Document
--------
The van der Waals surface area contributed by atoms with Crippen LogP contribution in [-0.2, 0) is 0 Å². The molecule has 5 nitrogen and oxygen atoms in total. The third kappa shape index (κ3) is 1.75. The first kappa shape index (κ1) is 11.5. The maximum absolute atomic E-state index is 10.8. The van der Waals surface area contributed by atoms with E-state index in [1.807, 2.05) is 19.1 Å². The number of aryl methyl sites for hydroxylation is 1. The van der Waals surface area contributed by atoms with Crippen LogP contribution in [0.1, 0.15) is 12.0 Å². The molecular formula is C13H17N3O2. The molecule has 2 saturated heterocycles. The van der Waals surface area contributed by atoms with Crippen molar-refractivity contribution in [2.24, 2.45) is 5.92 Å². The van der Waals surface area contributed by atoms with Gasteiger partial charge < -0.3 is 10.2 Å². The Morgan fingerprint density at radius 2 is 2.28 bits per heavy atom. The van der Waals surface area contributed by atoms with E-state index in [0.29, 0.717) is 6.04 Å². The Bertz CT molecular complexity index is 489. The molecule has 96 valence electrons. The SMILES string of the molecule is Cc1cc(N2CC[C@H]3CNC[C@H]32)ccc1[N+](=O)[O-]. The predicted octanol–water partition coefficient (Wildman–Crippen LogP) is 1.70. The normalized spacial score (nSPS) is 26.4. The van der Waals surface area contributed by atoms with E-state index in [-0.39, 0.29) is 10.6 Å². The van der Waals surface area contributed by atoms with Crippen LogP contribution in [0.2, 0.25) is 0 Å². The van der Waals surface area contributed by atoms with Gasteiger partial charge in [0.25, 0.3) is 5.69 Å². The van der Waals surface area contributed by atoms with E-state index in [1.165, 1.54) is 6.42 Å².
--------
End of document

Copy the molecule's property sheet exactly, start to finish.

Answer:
The van der Waals surface area contributed by atoms with Crippen LogP contribution in [-0.2, 0) is 0 Å². The molecule has 5 nitrogen and oxygen atoms in total. The third kappa shape index (κ3) is 1.75. The first kappa shape index (κ1) is 11.5. The maximum absolute atomic E-state index is 10.8. The van der Waals surface area contributed by atoms with E-state index in [1.807, 2.05) is 19.1 Å². The number of aryl methyl sites for hydroxylation is 1. The van der Waals surface area contributed by atoms with Crippen LogP contribution in [0.1, 0.15) is 12.0 Å². The molecular formula is C13H17N3O2. The molecule has 2 saturated heterocycles. The van der Waals surface area contributed by atoms with Crippen molar-refractivity contribution in [2.24, 2.45) is 5.92 Å². The van der Waals surface area contributed by atoms with Gasteiger partial charge < -0.3 is 10.2 Å². The Morgan fingerprint density at radius 2 is 2.28 bits per heavy atom. The van der Waals surface area contributed by atoms with E-state index in [0.29, 0.717) is 6.04 Å². The Bertz CT molecular complexity index is 489. The molecule has 96 valence electrons. The SMILES string of the molecule is Cc1cc(N2CC[C@H]3CNC[C@H]32)ccc1[N+](=O)[O-]. The predicted octanol–water partition coefficient (Wildman–Crippen LogP) is 1.70. The normalized spacial score (nSPS) is 26.4. The van der Waals surface area contributed by atoms with E-state index in [-0.39, 0.29) is 10.6 Å². The van der Waals surface area contributed by atoms with Crippen LogP contribution in [0.2, 0.25) is 0 Å². The van der Waals surface area contributed by atoms with Gasteiger partial charge in [0.25, 0.3) is 5.69 Å². The van der Waals surface area contributed by atoms with E-state index in [1.165, 1.54) is 6.42 Å².